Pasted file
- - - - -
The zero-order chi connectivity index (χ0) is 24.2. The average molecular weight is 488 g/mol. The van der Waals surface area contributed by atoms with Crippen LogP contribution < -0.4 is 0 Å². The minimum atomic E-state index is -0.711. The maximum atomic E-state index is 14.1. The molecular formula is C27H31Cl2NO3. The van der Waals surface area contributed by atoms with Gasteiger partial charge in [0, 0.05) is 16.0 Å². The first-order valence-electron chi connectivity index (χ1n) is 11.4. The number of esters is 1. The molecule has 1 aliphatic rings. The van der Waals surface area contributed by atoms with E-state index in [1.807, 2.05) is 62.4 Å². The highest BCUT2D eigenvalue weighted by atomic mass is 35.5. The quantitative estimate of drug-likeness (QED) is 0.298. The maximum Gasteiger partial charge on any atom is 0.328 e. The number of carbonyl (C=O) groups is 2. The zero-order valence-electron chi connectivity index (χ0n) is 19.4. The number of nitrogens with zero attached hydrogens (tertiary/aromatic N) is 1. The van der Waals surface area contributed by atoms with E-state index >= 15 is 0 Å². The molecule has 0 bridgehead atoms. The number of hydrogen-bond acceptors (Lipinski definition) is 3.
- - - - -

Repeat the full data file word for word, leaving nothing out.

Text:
The zero-order chi connectivity index (χ0) is 24.2. The average molecular weight is 488 g/mol. The van der Waals surface area contributed by atoms with Crippen LogP contribution < -0.4 is 0 Å². The minimum atomic E-state index is -0.711. The maximum atomic E-state index is 14.1. The molecular formula is C27H31Cl2NO3. The van der Waals surface area contributed by atoms with Gasteiger partial charge in [0, 0.05) is 16.0 Å². The first-order valence-electron chi connectivity index (χ1n) is 11.4. The number of esters is 1. The molecule has 1 aliphatic rings. The van der Waals surface area contributed by atoms with E-state index in [1.807, 2.05) is 62.4 Å². The highest BCUT2D eigenvalue weighted by atomic mass is 35.5. The quantitative estimate of drug-likeness (QED) is 0.298. The maximum Gasteiger partial charge on any atom is 0.328 e. The number of carbonyl (C=O) groups is 2. The zero-order valence-electron chi connectivity index (χ0n) is 19.4. The number of nitrogens with zero attached hydrogens (tertiary/aromatic N) is 1. The van der Waals surface area contributed by atoms with E-state index >= 15 is 0 Å². The molecule has 0 bridgehead atoms. The number of hydrogen-bond acceptors (Lipinski definition) is 3.